Schools shift gears to feed students during closure

Jennifer Chambers
The Detroit News

Schools on Monday scrambled to feed K-12 students as families coped with the new reality of being shut out of educational systems that provide more than academics.

Cheryl Sanborn of Madison Heights with sons Landyn, 12, and Aidyn, 9, pick up bags of breakfast and lunch foods at Lamphere High School in Madison Heights.

Across Metro Detroit, local school districts passed out "grab-and-go" meals and bags of food to students regardless of need. Families were able to walk or drive up to school buildings across Macomb, Oakland and Wayne counties to get meals for free.

Educators are moving to fill the void created when all Michigan K-12 schools were ordered shuttered by Gov. Gretchen Whitmer last week. Nationally, schools served more than 4.8 billion lunches to children and more than 2.4 billion breakfasts to children in 2018.

In Michigan, 760,2196 of the state's 1.5 million students were eligible for free and reduce priced meals at school in 2018-19 and more than half of all Michigan K-12 students are considered economically disadvantaged, according to state education data.

Several districts, such as Walled Lake Consolidated Schools and Lamphere Schools, provided food on Monday to parents and children like Cheryl Sanborn, who along with her two sons, picked up bags of breakfast and lunch foods on Monday at Lamphere High School in Madison Heights.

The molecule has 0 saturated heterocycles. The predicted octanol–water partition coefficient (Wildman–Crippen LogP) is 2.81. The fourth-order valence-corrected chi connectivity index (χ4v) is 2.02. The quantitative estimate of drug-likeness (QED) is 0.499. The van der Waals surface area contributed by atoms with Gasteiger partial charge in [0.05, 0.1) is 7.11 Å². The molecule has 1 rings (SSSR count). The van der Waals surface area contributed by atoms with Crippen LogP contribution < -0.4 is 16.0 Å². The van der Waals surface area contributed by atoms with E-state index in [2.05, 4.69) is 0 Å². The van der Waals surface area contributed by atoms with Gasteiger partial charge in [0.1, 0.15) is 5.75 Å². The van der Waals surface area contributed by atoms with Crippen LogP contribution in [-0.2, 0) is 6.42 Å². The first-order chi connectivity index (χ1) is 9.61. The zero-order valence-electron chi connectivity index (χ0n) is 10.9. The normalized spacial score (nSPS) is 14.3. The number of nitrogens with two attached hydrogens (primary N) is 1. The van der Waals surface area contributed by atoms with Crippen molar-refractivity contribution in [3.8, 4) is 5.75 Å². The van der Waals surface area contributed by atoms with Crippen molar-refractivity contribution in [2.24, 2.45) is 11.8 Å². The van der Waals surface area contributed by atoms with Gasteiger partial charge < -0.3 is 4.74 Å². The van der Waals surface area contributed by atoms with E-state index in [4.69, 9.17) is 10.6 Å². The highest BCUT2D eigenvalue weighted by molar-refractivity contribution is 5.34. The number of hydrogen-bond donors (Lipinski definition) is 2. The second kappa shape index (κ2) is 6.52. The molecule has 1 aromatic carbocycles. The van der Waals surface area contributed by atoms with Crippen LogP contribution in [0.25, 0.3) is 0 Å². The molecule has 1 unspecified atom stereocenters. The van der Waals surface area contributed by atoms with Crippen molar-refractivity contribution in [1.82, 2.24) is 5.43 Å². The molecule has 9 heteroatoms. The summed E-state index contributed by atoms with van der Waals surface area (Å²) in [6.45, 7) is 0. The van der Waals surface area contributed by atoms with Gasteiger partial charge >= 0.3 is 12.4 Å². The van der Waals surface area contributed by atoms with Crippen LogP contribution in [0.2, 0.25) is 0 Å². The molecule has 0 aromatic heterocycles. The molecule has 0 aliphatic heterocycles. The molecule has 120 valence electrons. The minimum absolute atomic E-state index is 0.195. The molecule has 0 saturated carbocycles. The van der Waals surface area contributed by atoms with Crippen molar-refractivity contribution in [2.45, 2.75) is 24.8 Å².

Walled Lake Community School District food service workers distribute bags of food at Walled Lake Western High School in Walled Lake, Michigan on March 16, 2020.

"I think it is wonderful, I mean the grocery stores are bare and empty and I mean, we kinda need it to supplement what we have at home," Sanborn said. "My kids normally get breakfast at school but they are distributing lunches too."

Other Michigan school districts, such as Utica Community Schools, are starting food programs on Tuesday.

Utica Superintendent Christine Johns said her district is offering no-charge "to-go" meals at 14 public school and community distribution sites for children and teens ages 18 and under. The program is open to all children regardless of where they go to school or whether they qualify for free and reduced meals, Johns said.

"We are even going to use a food truck in some high-volume neighborhoods where a large number of students live," Johns said. "We will serve hundreds of meals on our first day."

To help minimize the amount of social exposure, Utica school officials said families and children can either drive or walk up to outdoor distribution sites and collect breakfasts and lunches to take home.

Families will be provided with two days’ worth of meals starting Tuesday except for on Fridays, when students will be provided with three days’ worth of meals, school officials said.  Children do not have to be present for parents to request meals.

Starting on Wednesday, Detroit Public Schools Community District will begin serving breakfast and lunch at 58 district buildings.  A “grab-and-go” breakfast will be served, Monday-Friday, from 8-10:30 a.m., and “grab-and-go” lunch will be served from 10:30 a.m.-1 p.m. Students will not be allowed to enter the buildings.

The district provides every student in grades K-12 with breakfast, lunch and snacks at no charge, regardless of income.

Royal Oak Schools is offering food pick- up at three locations and Ferndale Public Schools will continue to provide meals for students who get free or reduced price lunch at school while the buildings are closed.

The district also works with Blessings in a Backpack, a charity founded by a teacher that provides elementary school students in the free or reduced lunch program with meals for the weekends.

“It’s already set up with three weekends worth of food,” Ferndale schools spokesman Bill Good said. “Families will be able to come get that on Wednesday.”